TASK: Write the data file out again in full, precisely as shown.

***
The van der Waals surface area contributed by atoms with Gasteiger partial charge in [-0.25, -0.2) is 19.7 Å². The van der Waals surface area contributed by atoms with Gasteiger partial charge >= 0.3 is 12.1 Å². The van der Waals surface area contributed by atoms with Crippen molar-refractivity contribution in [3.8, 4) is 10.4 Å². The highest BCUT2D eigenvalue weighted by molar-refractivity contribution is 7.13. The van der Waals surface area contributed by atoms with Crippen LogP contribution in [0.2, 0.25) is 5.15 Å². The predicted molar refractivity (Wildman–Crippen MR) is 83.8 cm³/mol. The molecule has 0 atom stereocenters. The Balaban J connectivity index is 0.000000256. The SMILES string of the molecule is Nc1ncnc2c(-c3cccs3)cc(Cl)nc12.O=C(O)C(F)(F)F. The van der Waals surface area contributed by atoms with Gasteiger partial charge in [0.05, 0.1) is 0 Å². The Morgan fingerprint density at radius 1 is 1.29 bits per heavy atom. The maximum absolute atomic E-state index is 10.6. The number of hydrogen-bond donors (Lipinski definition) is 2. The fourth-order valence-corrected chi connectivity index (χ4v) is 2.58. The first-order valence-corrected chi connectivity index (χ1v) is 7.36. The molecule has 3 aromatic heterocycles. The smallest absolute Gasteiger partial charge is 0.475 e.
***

The van der Waals surface area contributed by atoms with Gasteiger partial charge in [-0.25, -0.2) is 19.7 Å². The van der Waals surface area contributed by atoms with Gasteiger partial charge >= 0.3 is 12.1 Å². The van der Waals surface area contributed by atoms with Crippen molar-refractivity contribution in [3.8, 4) is 10.4 Å². The highest BCUT2D eigenvalue weighted by molar-refractivity contribution is 7.13. The van der Waals surface area contributed by atoms with Crippen LogP contribution in [0.2, 0.25) is 5.15 Å². The predicted molar refractivity (Wildman–Crippen MR) is 83.8 cm³/mol. The molecule has 0 atom stereocenters. The Balaban J connectivity index is 0.000000256. The SMILES string of the molecule is Nc1ncnc2c(-c3cccs3)cc(Cl)nc12.O=C(O)C(F)(F)F. The van der Waals surface area contributed by atoms with Gasteiger partial charge in [0.05, 0.1) is 0 Å². The Morgan fingerprint density at radius 1 is 1.29 bits per heavy atom. The maximum absolute atomic E-state index is 10.6. The number of hydrogen-bond donors (Lipinski definition) is 2. The fourth-order valence-corrected chi connectivity index (χ4v) is 2.58. The first-order valence-corrected chi connectivity index (χ1v) is 7.36. The molecule has 3 aromatic heterocycles. The smallest absolute Gasteiger partial charge is 0.475 e.